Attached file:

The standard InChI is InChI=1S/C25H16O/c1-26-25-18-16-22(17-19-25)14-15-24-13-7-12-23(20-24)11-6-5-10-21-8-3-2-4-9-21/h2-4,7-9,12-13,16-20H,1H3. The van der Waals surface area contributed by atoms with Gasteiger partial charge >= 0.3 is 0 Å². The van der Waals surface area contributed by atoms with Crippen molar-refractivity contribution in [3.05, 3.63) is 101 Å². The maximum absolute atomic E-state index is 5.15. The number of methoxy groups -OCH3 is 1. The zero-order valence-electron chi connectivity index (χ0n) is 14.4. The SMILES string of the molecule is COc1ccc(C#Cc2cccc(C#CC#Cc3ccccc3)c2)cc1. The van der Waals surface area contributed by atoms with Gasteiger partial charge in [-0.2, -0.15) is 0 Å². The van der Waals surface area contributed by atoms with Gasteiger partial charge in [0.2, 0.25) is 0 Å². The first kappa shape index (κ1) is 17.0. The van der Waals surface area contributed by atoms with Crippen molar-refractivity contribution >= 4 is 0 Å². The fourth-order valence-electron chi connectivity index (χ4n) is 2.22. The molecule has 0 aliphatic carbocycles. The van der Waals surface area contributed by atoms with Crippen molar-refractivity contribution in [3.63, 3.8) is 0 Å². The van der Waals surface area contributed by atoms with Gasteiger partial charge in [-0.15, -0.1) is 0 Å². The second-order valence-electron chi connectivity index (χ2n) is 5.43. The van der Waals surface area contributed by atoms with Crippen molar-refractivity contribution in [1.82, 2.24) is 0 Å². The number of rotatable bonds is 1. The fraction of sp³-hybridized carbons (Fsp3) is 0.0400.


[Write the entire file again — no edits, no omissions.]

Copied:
The standard InChI is InChI=1S/C25H16O/c1-26-25-18-16-22(17-19-25)14-15-24-13-7-12-23(20-24)11-6-5-10-21-8-3-2-4-9-21/h2-4,7-9,12-13,16-20H,1H3. The van der Waals surface area contributed by atoms with Gasteiger partial charge >= 0.3 is 0 Å². The van der Waals surface area contributed by atoms with Crippen molar-refractivity contribution in [3.05, 3.63) is 101 Å². The maximum absolute atomic E-state index is 5.15. The number of methoxy groups -OCH3 is 1. The zero-order valence-electron chi connectivity index (χ0n) is 14.4. The SMILES string of the molecule is COc1ccc(C#Cc2cccc(C#CC#Cc3ccccc3)c2)cc1. The van der Waals surface area contributed by atoms with Gasteiger partial charge in [-0.2, -0.15) is 0 Å². The van der Waals surface area contributed by atoms with Gasteiger partial charge in [0.2, 0.25) is 0 Å². The first kappa shape index (κ1) is 17.0. The van der Waals surface area contributed by atoms with Crippen molar-refractivity contribution >= 4 is 0 Å². The fourth-order valence-electron chi connectivity index (χ4n) is 2.22. The molecule has 0 aliphatic carbocycles. The van der Waals surface area contributed by atoms with Crippen molar-refractivity contribution in [3.63, 3.8) is 0 Å². The van der Waals surface area contributed by atoms with Gasteiger partial charge in [-0.15, -0.1) is 0 Å². The second-order valence-electron chi connectivity index (χ2n) is 5.43. The van der Waals surface area contributed by atoms with Crippen molar-refractivity contribution in [1.82, 2.24) is 0 Å². The number of rotatable bonds is 1. The fraction of sp³-hybridized carbons (Fsp3) is 0.0400.